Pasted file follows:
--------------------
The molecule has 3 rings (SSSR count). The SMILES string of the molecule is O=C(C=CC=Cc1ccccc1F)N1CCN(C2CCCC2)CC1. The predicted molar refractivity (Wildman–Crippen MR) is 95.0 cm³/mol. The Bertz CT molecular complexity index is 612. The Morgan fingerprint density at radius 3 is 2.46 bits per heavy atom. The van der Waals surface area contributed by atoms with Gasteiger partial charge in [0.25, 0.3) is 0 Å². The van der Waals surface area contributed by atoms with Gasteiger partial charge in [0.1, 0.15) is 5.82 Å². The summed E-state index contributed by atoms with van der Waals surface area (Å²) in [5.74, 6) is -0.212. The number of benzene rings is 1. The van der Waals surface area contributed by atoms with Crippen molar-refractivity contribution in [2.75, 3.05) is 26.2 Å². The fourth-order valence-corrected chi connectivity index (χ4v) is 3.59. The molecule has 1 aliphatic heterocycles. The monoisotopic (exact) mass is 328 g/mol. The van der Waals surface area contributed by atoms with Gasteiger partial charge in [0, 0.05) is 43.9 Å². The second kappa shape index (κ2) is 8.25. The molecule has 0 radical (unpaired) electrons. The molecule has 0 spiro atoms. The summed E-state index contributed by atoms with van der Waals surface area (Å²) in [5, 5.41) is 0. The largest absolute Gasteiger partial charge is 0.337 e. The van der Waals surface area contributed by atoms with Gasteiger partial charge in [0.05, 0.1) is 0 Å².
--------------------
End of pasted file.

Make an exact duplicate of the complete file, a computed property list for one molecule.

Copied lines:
The molecule has 3 rings (SSSR count). The SMILES string of the molecule is O=C(C=CC=Cc1ccccc1F)N1CCN(C2CCCC2)CC1. The predicted molar refractivity (Wildman–Crippen MR) is 95.0 cm³/mol. The Bertz CT molecular complexity index is 612. The Morgan fingerprint density at radius 3 is 2.46 bits per heavy atom. The van der Waals surface area contributed by atoms with Gasteiger partial charge in [0.25, 0.3) is 0 Å². The van der Waals surface area contributed by atoms with Gasteiger partial charge in [0.1, 0.15) is 5.82 Å². The summed E-state index contributed by atoms with van der Waals surface area (Å²) in [5.74, 6) is -0.212. The number of benzene rings is 1. The van der Waals surface area contributed by atoms with Crippen molar-refractivity contribution in [2.75, 3.05) is 26.2 Å². The fourth-order valence-corrected chi connectivity index (χ4v) is 3.59. The molecule has 1 aliphatic heterocycles. The monoisotopic (exact) mass is 328 g/mol. The van der Waals surface area contributed by atoms with Gasteiger partial charge in [0, 0.05) is 43.9 Å². The second kappa shape index (κ2) is 8.25. The molecule has 0 radical (unpaired) electrons. The molecule has 0 spiro atoms. The summed E-state index contributed by atoms with van der Waals surface area (Å²) in [5, 5.41) is 0. The largest absolute Gasteiger partial charge is 0.337 e. The van der Waals surface area contributed by atoms with Gasteiger partial charge in [0.05, 0.1) is 0 Å².